The flurry of incredible artwork in Graffiti Alley continued unabated this month. Ernest Shaw Jr. painted a stunning tribute to Aretha Franklin, the Queen of Soul, and to John Coltrane, the ever remarkable jazz saxophonist. Megan Lewis created two more beautiful murals in her #blkwomen series next to which Ernest painted a stern-looking portrait of Pablo Picasso. West fashioned a dope 3D face peering out of a corner wall … as well as
Prior to its grand opening, Baltimore’s dynamic Jessie Unterhalter and Katey Truhn created one of their signature murals on Union Craft Brewing in the new Union Collective at 1700 W. 41st Street in the Hampden-Medfield neighborhood. Their use of color, shape and pattern is striking. The closer you approach the mural the more intriguing the patterns and shapes within patterns and shapes becomes. You gotta check out this fascinating mural … and enjoy all that the Union Collective will soon have to offer.
It is said April showers bring flowers. I am not a horticulturist, but I can say the warm weather certainly brought about an explosion of crazy fresh graff and murals all around town. Here follows the artwork Charm City Streets came across during the second half of the month.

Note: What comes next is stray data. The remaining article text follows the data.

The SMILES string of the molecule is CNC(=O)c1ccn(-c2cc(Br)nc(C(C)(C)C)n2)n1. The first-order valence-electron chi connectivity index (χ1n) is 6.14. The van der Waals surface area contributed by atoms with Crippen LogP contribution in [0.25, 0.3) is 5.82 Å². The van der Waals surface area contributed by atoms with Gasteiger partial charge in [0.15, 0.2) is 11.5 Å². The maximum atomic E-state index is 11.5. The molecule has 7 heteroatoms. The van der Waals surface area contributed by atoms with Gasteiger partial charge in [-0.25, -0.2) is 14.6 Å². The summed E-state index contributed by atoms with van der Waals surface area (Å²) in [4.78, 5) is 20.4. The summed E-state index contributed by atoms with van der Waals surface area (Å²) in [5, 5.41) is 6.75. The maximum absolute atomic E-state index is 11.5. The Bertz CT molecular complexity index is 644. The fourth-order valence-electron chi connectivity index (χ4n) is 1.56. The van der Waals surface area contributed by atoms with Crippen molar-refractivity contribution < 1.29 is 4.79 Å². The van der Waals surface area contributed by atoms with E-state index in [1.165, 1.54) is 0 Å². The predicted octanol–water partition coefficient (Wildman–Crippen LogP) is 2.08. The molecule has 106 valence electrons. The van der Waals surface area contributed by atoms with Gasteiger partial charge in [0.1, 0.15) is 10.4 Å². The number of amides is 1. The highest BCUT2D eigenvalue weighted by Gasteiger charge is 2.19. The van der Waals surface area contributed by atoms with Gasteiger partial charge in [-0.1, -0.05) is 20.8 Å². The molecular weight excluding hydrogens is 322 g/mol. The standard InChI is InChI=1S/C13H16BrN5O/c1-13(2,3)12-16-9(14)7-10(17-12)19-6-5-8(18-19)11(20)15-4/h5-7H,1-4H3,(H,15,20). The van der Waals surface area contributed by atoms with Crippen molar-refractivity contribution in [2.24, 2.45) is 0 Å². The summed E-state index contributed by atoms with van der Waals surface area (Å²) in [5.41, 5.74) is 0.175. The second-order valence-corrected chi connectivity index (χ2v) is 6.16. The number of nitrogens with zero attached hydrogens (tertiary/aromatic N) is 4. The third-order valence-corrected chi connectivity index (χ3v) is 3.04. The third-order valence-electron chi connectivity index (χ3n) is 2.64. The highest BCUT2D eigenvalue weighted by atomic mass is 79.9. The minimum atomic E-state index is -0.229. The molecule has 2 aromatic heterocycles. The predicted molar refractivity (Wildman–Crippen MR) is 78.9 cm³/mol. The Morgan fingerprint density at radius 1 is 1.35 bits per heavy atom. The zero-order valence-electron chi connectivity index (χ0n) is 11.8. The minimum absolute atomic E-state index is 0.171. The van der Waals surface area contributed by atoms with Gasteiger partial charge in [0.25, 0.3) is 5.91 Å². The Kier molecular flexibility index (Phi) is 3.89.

Through April 21st the phenomenal Light City festival is in full swing all around the Inner Harbor and Harboreast neighborhood. This is the only event of its size and scope in the United States, so be sure to check their website for the full schedule of events.
The frenetic pace of creativity continued unabated all around Baltimore as evidenced by the large number of fresh artwork Charm City Streets encountered by mid-April.
Weather records show that the first week of January was Baltimore’s coldest start to any year over the past 140+ years. In a word – bbbrrrrrr! Few folks ventured outside. Fortunately, things warmed up enough to entice artists, writers, and this photographer back outdoors.
On a cold morning mid-month, Charm City Streets visited Nether on site of the latest Arts + Parks mural project. Located on the corner of East Madison Street at North Curley, the main mural illustrates the cultural history of this Eastside neighborhood. In the late 1900s and early 20th century, it grew to handle the wave of newly-arrived Czech immigrants and soon became known as Little Bohemia or Bohemia Village. Two
Global warming affecting Baltimore! Many days this month the weather was more spring-like than early winter-like, and so art in public spaces bloomed all around the city much like an unexpected bumper crop of spring flowers